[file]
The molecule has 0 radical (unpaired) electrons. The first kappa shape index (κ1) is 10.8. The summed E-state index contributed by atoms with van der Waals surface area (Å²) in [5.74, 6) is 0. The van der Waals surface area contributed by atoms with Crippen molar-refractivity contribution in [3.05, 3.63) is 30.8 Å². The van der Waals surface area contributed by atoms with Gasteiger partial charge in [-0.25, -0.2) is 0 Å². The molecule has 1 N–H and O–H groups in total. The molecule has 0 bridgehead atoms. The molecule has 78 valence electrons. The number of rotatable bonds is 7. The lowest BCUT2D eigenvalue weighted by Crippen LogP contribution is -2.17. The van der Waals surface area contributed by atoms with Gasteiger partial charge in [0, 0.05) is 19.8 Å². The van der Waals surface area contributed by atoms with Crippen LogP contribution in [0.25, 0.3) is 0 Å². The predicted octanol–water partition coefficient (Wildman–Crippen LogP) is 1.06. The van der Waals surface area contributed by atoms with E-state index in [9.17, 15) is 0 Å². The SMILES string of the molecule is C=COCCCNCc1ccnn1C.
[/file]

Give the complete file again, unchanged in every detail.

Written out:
The molecule has 0 radical (unpaired) electrons. The first kappa shape index (κ1) is 10.8. The summed E-state index contributed by atoms with van der Waals surface area (Å²) in [5.74, 6) is 0. The van der Waals surface area contributed by atoms with Crippen molar-refractivity contribution in [3.05, 3.63) is 30.8 Å². The van der Waals surface area contributed by atoms with Gasteiger partial charge in [-0.25, -0.2) is 0 Å². The molecule has 1 N–H and O–H groups in total. The molecule has 0 bridgehead atoms. The molecule has 78 valence electrons. The number of rotatable bonds is 7. The lowest BCUT2D eigenvalue weighted by Crippen LogP contribution is -2.17. The van der Waals surface area contributed by atoms with Gasteiger partial charge in [0, 0.05) is 19.8 Å². The van der Waals surface area contributed by atoms with Crippen LogP contribution in [0.25, 0.3) is 0 Å². The predicted octanol–water partition coefficient (Wildman–Crippen LogP) is 1.06. The van der Waals surface area contributed by atoms with E-state index in [9.17, 15) is 0 Å². The SMILES string of the molecule is C=COCCCNCc1ccnn1C.